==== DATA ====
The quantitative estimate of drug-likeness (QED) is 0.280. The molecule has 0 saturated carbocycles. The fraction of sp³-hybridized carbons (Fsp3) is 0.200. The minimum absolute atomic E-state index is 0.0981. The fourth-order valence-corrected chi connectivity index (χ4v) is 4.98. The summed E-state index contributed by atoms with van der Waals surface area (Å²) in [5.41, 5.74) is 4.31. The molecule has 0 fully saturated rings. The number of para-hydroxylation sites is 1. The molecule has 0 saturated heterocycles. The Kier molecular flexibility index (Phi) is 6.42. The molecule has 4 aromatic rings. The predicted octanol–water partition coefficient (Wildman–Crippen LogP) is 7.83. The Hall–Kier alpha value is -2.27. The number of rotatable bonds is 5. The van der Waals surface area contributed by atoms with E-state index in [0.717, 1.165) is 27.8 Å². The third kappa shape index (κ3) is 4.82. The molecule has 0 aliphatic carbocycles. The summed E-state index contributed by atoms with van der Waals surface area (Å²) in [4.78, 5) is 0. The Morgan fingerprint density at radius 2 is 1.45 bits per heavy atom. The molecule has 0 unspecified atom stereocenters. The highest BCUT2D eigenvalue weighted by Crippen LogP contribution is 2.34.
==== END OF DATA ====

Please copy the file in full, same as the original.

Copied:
The quantitative estimate of drug-likeness (QED) is 0.280. The molecule has 0 saturated carbocycles. The fraction of sp³-hybridized carbons (Fsp3) is 0.200. The minimum absolute atomic E-state index is 0.0981. The fourth-order valence-corrected chi connectivity index (χ4v) is 4.98. The summed E-state index contributed by atoms with van der Waals surface area (Å²) in [5.41, 5.74) is 4.31. The molecule has 0 fully saturated rings. The number of para-hydroxylation sites is 1. The molecule has 0 saturated heterocycles. The Kier molecular flexibility index (Phi) is 6.42. The molecule has 4 aromatic rings. The predicted octanol–water partition coefficient (Wildman–Crippen LogP) is 7.83. The Hall–Kier alpha value is -2.27. The number of rotatable bonds is 5. The van der Waals surface area contributed by atoms with E-state index in [0.717, 1.165) is 27.8 Å². The third kappa shape index (κ3) is 4.82. The molecule has 0 aliphatic carbocycles. The summed E-state index contributed by atoms with van der Waals surface area (Å²) in [4.78, 5) is 0. The Morgan fingerprint density at radius 2 is 1.45 bits per heavy atom. The molecule has 0 unspecified atom stereocenters. The highest BCUT2D eigenvalue weighted by Crippen LogP contribution is 2.34.